– Light Ballast: When the ship is heavily loaded, and it does not require an additional ballast, the water ballast tanks are kept empty. This condition is known as a light ballast.
– Heavy Ballast: During the seagoing state, if the ship is not fully loaded, ship ballast tanks are filled to its capacity. This condition is known as a heavy ballast.
– Port Ballast: Many ports around the world have a restriction for usage of ballast water. Dedicated port ballast tanks are provided to correct the trim and list of the ship during loading or discharging operation, and this is called port ballast.
Types of Ship Ballast Tanks as Per The Location
The water ballast tanks are provided at different locations depending upon the type of ship. Following are some of the most common locations for the construction of ballast tanks on ships:
As the name suggests, these are tanks are located on the topside corner of the ship. The topside tanks are triangular in shape fitted with wings on both sides of the cargo holds. They are more common in bulk carrier ships and are constructed using transverse frames arranged in the following ways:
1. A deck transverse under the main deck which supports the deck plating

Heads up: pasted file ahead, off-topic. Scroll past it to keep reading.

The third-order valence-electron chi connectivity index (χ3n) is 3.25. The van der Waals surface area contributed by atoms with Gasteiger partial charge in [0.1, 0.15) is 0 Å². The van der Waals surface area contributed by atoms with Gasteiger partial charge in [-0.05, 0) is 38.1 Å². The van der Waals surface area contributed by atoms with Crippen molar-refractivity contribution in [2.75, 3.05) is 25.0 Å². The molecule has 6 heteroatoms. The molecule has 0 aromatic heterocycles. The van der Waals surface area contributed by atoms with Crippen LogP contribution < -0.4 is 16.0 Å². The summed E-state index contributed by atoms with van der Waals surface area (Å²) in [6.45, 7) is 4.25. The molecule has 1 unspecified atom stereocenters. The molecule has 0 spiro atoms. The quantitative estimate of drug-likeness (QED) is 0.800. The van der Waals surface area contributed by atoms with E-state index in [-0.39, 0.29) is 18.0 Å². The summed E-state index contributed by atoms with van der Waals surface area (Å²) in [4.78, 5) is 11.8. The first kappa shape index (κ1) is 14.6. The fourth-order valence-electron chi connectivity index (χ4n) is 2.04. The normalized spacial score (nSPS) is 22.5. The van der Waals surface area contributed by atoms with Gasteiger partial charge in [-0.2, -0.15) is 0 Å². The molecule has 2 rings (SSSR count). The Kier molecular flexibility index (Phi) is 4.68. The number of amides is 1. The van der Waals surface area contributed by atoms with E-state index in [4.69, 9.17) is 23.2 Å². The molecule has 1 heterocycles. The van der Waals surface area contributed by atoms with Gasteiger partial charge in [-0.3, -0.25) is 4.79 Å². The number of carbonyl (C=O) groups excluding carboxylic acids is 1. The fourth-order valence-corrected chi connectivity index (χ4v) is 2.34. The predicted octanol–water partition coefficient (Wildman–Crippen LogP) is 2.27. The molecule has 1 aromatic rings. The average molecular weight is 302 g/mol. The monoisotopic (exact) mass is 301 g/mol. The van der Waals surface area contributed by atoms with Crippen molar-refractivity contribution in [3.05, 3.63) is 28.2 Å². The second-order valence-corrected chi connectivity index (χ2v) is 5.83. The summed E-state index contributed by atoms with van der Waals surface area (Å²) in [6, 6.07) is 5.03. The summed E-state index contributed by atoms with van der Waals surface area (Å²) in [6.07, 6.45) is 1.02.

2. Bottom transverse which forms the part of the supporting frame for the bottom area of the topside tank
3. Side transverse forms the part of the structure for supporting the side shell plating of the tank, which is kept in line with the side shell frames within the cargo holds (in single skin bulk carriers)
Related Read: Understanding Design Of Bulk Carriers
These tanks are directly connected to the ship’s main ballast pipelines and during the cargo loading/ discharging operation, the volume of the ship ballast water in the topside tank is kept in equilibrium with the cargo weight.
The design of the topside tanks helps in avoiding a shift of the cargo in inaccessible spaces for the grab as these tank designs help in carrying the cargo such as grain etc. without the need of a trim.
Lower Hopper Tanks
Similar in construction to the topside ballast tanks, these water ballast tanks are located on the bottom wing sides of each cargo hold of the ships, and they are kept in continuation to the double bottom tanks which run through the centre of the vessel. The hopper tanks provide the following advantages:
- They act as additional ballast space for the ship